This disc accumulates in one convenient place the early works of an animation genius and makes an excellent companion to Harryhausen's recently released (and copiously illustrated) autobiography, An Animated Life. This is an amazing collection that allows one to see the progress of that genius from its first blurry steps with a primitive camera that wouldn't reliably shoot a single frame, to the artist that is beloved by millions. Now that most of his features are available on DVD, the only thing still missing is the original Mighty Joe Young. How about it, Warner?

Rating for Style: A-
Rating for Substance: B+

 

Image Transfer

 One
Aspect Ratio1.33:1 - Full Frame
Original Aspect Ratioyes
Anamorphicno


Image Transfer Review: The full-frame transfers generally look quite nice; all the films have been preserved and restored by the Academy of Motion Picture Arts and Sciences Archives, and those restorations were used for this DVD so it's not reasonable to ask that they be better. The earliest material is not surprisingly in slightly rough shape, but for the most part they look very nice. The Kodachrome on Little Red Riding Hood in particular is quite gorgeous and vivid. Mother Goose Stories for some reason has more edge enhancement than the other films, though it's present to some degree throughout. This added digital sharpening is a little annoying.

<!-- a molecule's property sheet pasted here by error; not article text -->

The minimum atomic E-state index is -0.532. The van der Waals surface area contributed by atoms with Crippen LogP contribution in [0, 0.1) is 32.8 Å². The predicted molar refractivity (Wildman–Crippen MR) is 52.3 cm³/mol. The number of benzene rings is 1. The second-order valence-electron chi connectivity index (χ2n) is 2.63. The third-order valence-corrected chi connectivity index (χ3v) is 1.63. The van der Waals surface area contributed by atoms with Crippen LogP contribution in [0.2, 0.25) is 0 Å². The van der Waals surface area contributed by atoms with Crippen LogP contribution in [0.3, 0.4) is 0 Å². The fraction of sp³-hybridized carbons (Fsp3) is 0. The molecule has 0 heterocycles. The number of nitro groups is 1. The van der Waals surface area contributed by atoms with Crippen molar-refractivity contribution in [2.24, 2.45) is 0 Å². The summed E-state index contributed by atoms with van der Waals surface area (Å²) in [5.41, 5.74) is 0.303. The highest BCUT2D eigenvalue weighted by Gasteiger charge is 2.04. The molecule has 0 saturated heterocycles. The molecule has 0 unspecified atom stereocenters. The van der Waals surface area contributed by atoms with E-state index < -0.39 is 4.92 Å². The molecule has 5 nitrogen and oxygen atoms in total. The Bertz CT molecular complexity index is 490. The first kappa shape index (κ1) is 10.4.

Image Transfer Grade: B

 

Audio Transfer

 LanguageRemote Access
MonoEnglishno
Dolby Digital
5.1
(music only)no


Audio Transfer Review: Those films that originally had a soundtrack are presented in the original mono. As one would expect, there's a fair amount of noise and hiss, but the Academy Archive indicates that they intentionally did not remove these artifacts in order to keep the authenticity of the originals. They're certainly watchable and this description shouldn't allow one to be dissuaded from a purchase. The shorts and tests that did not have a soundtrack are given meaty 5.1 scores, and in the case of Evolution, effects tracks that have a vivid punch. Nothing to complain about here.

Audio Transfer Grade: B+

 

Disc Extras

Animated menu with music
Scene Access with 25 cues and remote access
Subtitles/Captions in French, German, Japanese with remote access
Production Notes
2 Documentaries
10 Featurette(s)
1 Feature/Episode commentary by Ray Harryhausen, Seamus Walsh, Mark Caballero on The Tortoise and the Hare
Packaging: generic plastic keepcase
Picture Disc
2 Discs
1-Sided disc(s)
Layers: single

Extra Extras:
  1. 80th birthday tributes
  2. Still and art galleries